There is a consistent oversight on the part of the planners when they swoop down over the MQM and that is the fact that any action against the party is still viewed as an attack on the Muhajir/Urdu-speaking population.
But there is a consistent oversight on the part of the planners when they swoop down over the MQM and that is the fact that any action against the party is still viewed as an attack on the Muhajir/Urdu-speaking population. We saw this in 1992 and we are witnessing it now, sympathies for the party go up whenever there is an operation against the party. These sympathies are exacerbated by the media ban on Altaf Hussain’s speeches.
Before the 2013 general elections, the MQM and the PPP had enjoyed several years of an on-and-off relationship due to which the people of the province saw little to no money spent on development. The popularity graphs of both these parties had taken a significant dip and MQM’s vote bank showed signs of looking for other options – which was offered by the PTI to some extent but that glimmer of hope died long before it started. The results of the 2013 elections and the reports of rigging that came forth indicated that the MQM ranks were worried about their lack of performance reflecting in a victory by a small margin. Altaf Hussain’s enraged speeches during the elections showed that the party was losing its grip.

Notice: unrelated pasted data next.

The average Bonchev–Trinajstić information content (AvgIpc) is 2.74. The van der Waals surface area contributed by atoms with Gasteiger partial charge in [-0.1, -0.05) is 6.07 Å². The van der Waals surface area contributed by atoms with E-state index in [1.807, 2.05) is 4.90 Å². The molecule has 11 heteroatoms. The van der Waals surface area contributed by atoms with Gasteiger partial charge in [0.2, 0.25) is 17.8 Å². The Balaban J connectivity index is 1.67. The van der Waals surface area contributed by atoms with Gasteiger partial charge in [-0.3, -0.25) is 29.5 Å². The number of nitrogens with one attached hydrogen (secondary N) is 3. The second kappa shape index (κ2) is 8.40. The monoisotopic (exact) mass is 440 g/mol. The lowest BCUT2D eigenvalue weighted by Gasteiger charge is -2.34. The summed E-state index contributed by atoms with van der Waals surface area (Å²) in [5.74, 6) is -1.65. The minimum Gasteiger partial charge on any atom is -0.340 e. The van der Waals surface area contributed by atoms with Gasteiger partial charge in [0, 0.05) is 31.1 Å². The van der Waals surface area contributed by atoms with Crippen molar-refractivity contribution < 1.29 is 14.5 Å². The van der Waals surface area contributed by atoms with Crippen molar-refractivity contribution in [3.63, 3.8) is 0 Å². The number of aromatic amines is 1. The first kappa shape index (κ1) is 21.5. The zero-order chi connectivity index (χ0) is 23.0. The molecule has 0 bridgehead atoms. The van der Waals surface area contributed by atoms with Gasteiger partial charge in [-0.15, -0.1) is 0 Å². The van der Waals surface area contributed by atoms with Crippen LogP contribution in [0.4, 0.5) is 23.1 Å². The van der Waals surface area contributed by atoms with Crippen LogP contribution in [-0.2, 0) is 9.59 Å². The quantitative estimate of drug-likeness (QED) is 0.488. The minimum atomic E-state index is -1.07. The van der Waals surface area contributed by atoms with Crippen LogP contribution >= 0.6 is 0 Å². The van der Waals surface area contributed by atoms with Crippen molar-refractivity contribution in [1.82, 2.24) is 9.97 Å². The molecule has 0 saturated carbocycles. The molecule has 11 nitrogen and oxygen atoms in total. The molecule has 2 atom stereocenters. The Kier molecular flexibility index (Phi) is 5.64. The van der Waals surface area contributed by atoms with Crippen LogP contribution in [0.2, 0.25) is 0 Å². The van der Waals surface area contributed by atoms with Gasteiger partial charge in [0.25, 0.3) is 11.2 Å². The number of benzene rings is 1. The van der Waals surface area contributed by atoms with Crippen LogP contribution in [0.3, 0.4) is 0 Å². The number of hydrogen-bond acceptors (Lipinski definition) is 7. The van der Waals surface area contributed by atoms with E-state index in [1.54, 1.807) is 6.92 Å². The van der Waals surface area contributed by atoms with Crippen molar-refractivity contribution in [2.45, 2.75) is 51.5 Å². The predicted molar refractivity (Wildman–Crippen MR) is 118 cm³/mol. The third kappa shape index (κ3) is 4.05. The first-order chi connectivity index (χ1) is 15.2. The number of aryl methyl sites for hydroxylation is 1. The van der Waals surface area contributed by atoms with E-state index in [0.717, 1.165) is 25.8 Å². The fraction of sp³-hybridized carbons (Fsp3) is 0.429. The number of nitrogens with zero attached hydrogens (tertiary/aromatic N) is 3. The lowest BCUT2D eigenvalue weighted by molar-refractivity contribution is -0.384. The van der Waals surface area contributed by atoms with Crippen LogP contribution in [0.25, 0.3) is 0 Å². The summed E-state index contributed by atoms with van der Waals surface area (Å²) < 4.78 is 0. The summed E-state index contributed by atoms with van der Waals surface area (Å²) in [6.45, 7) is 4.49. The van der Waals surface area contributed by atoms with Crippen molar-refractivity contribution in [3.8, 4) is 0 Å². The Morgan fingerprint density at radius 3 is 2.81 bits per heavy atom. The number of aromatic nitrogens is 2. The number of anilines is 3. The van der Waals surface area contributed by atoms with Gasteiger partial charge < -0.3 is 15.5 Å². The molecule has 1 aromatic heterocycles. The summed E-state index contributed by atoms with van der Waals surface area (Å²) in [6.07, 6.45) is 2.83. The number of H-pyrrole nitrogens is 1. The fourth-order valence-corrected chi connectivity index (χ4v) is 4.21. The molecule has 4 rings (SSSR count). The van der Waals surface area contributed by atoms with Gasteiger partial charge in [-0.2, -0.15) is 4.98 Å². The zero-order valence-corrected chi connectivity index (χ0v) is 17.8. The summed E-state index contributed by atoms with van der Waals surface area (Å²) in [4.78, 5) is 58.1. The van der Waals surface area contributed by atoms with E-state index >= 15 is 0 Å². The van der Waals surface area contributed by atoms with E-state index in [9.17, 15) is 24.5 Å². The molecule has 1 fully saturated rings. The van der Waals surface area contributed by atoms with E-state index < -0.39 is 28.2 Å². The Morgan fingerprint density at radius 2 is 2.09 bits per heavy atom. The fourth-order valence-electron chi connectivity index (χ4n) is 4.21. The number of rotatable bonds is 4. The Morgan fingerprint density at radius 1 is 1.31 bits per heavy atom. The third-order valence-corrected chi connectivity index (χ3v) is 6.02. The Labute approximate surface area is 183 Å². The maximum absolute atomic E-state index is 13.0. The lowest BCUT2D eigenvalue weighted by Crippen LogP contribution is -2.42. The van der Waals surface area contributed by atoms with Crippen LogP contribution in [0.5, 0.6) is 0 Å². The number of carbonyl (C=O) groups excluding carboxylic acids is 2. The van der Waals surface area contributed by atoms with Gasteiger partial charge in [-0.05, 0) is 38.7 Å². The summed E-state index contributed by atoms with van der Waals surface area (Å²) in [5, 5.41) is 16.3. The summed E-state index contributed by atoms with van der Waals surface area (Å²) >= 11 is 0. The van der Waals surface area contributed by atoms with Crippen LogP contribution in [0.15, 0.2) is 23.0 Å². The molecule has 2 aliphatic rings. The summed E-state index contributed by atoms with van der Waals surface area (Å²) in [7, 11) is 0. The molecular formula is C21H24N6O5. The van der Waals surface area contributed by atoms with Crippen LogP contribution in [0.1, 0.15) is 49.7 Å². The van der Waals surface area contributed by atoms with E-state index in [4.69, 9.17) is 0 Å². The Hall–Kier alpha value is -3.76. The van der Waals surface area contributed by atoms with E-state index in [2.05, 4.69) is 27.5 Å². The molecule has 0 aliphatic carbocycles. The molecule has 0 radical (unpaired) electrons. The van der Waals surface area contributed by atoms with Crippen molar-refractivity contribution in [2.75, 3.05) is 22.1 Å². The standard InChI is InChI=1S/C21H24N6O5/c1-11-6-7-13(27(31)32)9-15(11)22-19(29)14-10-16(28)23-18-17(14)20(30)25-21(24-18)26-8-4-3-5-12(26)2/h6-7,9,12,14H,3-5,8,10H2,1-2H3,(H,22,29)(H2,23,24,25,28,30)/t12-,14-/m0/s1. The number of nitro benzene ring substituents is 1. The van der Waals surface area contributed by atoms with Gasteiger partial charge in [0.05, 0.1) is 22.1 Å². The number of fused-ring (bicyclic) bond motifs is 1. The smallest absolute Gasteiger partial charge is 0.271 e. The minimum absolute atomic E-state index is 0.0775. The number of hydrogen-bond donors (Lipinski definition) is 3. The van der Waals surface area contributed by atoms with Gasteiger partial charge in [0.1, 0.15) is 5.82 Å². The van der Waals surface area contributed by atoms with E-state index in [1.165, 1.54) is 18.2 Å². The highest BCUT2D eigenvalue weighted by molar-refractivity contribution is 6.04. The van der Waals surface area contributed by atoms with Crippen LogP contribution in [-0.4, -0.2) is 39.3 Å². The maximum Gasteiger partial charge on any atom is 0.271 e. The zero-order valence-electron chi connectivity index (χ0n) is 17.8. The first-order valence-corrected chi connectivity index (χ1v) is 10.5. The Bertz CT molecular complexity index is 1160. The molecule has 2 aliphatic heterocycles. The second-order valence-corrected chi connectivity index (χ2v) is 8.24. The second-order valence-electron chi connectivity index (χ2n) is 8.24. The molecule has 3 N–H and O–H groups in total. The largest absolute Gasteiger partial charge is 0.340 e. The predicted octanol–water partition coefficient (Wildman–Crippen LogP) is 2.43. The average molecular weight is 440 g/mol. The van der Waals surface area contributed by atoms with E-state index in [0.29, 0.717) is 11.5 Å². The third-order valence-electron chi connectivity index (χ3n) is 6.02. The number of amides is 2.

But the voters that were driven away by their lack of performance came back soon after the operation began. We saw it in the major victory MQM clinched in the NA-246 by-elections in Azizabad. We saw it again in the large crowd that gathered on MQM’s Foundation Day rally on March 18. And there is a good chance we will see it again in the upcoming by-elections on April 7 when the party contests for NA-245 and PS-115 seats.
It appears so that the political party is here to stay but the same cannot be said of its leadership. Altaf Hussain faces very real challenges, both in the money laundering investigations and his health. Even though the conviction seems unlikely, the charges against Altaf Hussain are not likely to affect his popularity among supporters, and the party can adopt many means to spin a conviction into a tale of political martyrdom for the MQM chief.
It appears so that the political party is here to stay but the same cannot be said of its leadership
But in case Altaf Hussain succumbs to his poor health, the party will be in disarray, at least initially. There will be fights among the ranks about who the successor may be but, due to the weakened street power of the MQM, it is likely this fight will happen behind closed doors and very little will spill onto the streets of Karachi. As for Mustafa Kamal, it is too early to predict whether or not his party will affect MQM’s vote bank.